Larry Keigwin’s 10th anniversary show at the Joyce was a nicely varied retrospective of his work, although several of his earlier works include elements that are no longer fresh and occasionally come across as gimmicky. However, his most recent work, Canvas, assured me that Mr Keigwin is in full command of his choreographic power.

I like to think of Keigwin + Company’s repertoire as some of the most accessible in the modern dance world; if I were tasked with introducing someone to modern dance for the very first time, I would feel comfortable taking them to a Keigwin show. Mr Keigwin’s opening piece, Mattress Suite, is a humorous and clever series of vignettes between a couple and a mattress. There is the requisite bouncing on and off the mattress (often in inventive ways, yes) and unique manipulations of it, but there is also a sense of done-before. I can safely assume that this piece was exceedingly fresh ten years ago when it premièred, but that freshness has not quite lasted.

Mr Keigwin’s Natural Selection got better as it went on. At first seeming little more than a textbook how-to-create-a-modern-dance piece, it gradually morphed into something more interesting. The Joyce’s back wall was exposed and smartly used – the dancers, eager to escape from, alternately, some unseen predatory force and each other, attempted to scale it and even ran across it horizontally (propped up by others). Mr Keigwin’s choreography succeeded best at its simplest, as when the dancers jogged in place from side to side. That movement, when repeated by several dancers, did more to convey the hunter-and-prey atmosphere than anything else.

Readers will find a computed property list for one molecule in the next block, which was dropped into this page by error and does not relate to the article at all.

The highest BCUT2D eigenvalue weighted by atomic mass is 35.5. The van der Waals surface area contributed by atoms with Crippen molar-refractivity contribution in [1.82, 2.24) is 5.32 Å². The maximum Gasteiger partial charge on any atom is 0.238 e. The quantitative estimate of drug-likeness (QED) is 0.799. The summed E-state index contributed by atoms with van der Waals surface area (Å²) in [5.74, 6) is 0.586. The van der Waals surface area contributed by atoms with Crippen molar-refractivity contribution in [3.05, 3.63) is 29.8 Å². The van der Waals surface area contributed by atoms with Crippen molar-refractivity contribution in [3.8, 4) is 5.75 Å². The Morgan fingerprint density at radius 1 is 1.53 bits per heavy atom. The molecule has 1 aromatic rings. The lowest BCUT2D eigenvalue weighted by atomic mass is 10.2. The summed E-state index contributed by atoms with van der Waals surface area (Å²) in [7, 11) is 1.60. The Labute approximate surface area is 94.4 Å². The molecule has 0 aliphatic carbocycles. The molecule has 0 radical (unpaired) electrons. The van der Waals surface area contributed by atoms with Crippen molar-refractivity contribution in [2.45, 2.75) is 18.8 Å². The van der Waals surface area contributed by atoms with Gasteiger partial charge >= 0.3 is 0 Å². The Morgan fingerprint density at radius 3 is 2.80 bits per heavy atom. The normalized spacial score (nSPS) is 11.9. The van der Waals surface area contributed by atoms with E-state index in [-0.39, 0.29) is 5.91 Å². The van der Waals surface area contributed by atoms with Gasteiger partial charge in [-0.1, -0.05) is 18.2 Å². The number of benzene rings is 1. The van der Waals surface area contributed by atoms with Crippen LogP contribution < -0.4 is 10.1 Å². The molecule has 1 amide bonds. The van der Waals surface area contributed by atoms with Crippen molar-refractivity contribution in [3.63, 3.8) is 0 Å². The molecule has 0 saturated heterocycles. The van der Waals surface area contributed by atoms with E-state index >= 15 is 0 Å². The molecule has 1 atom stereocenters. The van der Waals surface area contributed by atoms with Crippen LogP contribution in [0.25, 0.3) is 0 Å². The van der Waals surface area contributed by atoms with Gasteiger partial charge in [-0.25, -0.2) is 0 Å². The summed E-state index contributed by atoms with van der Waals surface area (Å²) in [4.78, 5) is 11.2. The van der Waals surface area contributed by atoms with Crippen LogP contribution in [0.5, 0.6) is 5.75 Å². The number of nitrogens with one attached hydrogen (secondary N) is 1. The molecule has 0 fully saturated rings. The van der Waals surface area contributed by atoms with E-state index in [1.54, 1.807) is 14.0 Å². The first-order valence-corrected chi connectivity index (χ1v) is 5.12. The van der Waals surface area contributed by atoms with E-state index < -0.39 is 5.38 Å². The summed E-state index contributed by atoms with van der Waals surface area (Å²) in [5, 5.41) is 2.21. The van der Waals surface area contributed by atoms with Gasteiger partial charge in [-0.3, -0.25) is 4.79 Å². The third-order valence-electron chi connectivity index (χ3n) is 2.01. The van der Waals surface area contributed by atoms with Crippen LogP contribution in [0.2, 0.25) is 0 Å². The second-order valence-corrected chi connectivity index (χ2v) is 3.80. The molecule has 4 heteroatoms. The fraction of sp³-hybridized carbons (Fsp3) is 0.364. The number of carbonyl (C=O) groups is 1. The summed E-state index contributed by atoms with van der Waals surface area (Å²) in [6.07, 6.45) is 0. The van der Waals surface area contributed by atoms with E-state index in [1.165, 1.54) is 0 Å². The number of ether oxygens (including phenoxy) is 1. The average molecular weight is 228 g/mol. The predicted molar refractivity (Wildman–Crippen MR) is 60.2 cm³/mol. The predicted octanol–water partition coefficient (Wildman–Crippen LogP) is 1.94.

Mr Keigwin’s Girls was a crowd pleaser – due partly to four flyaway sets of glittery curtain streamers – but I found it the most difficult to swallow. I like the idea of him choreographing an homage to his female dancers, but prancing in and out of curtain strands to Frank Sinatra’s music is hard to take seriously. It seems a misuse of his obviously talented dancers.

His final piece of the evening, Canvas, which premiered at the Vail dance festival earlier this year, was far more promising. Originally choreographed on several New York City Ballet dancers, it owed much to Paul Taylor’s Esplanade (including costuming). The dancers galumphed across the stage with grace at exquisite speed, coupling and re-coupling themselves amidst fouette sautés and Mr Keigwin’s unique interpretation of a cabriole. There was a sense of purpose and community. Gimmicks were absent, and the piece thrived.